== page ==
Deputies from three factions -- United Russia, A Just Russia and the Liberal Democratic Party -- voted for Putin's appointment. The only opposition came from the 56 Communists, who all voted against him. Of the chamber's 450 deputies, two did not vote.
When Zyuganov took the floor after Putin's speech, his tone was forceful and accusatory. He blamed Putin for failing to preserve the level of democracy that he had inherited and ignoring sectors such as science and farming. He slammed a Cabinet decision earlier in the week to steeply raise prices for gas, electricity and rail cargo transportation.
Zyuganov also complained that Putin had ignored his recommendation to become the head of the Russia-Belarus Union, a largely ceremonial post.
While Zyuganov's comments appeared aimed directly at his core electorate, poorer Russians excluded from the economic boom, nationalist Liberal Democratic Party leader Vladimir Zhirinovsky played to the gallery with a trademark bombastic speech peppered with anti-Communist jokes and put-downs of Zyuganov.
Halfway through his speech, Zhirinovsky noticed a cup of tea on the lectern and demanded, to laughter from many deputies: "Who drank this tea? Zyuganov drank it. Get me another cup!"
After realizing that it had, in fact, been left by Putin during his speech, Zhirinovsky continued his tirade against the Communists. A Duma staff member soon brought out another cup.
After being interrupted several times by laughter from all parties' deputies, including the Communists, Zhirinovsky had his microphone switched off when his allotted time ran out. He continued speaking for another minute or so, then turned to Putin and Medvedev on the podium and cracked what appeared to be a final joke, prompting Putin to laugh and Medvedev, who had sat straight-faced throughout the speech, to finally break into a smile.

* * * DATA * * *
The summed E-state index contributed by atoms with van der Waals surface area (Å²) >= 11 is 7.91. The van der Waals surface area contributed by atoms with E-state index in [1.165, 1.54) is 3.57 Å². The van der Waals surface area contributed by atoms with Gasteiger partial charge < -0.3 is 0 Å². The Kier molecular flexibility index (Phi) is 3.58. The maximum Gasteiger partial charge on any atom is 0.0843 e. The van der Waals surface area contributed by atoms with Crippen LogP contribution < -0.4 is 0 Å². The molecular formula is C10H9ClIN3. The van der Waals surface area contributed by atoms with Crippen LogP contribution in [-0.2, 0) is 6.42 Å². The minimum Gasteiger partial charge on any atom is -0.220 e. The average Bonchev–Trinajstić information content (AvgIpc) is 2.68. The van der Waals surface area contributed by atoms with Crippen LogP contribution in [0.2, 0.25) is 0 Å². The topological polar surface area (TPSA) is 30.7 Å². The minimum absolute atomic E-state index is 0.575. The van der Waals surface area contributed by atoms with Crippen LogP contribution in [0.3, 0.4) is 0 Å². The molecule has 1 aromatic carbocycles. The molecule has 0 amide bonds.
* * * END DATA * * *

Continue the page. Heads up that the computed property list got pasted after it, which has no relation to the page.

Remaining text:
Emerging from the hall after the vote, United Russia Deputy Andrei Isayev praised Putin's social-spending plans. "The pie has been baked," he said. "The time has come to divide it up for the good of the people."
The number of votes cast for Putin's confirmation as prime minister by far outstripped that of Yevgeny Primakov, who held the previous Duma record with 315 votes in September 1998. Viktor Chernomyrdin garnered 314 votes in August 1996.
The vote was far higher than at Putin's first confirmation as prime minister in August 1999, when he collected just six votes more than the 226 he needed.
As prime minister, Putin will initially work from a temporary office on the fifth floor in the White House because the prime minister's office is undergoing renovations, his spokesman Dmitry Peskov said after Thursday's vote.
The renovation will last for some time, Peskov said.
Putin will retain his Novo-Ogaryovo residence outside Moscow and will likely hold some of his working meetings there, Peskov said.
But his other favorite residence, the Bocharov Ruchei estate on the Black Sea, will go to Medvedev, Peskov said. Putin is to receive another Black Sea residence.
(The Moscow Times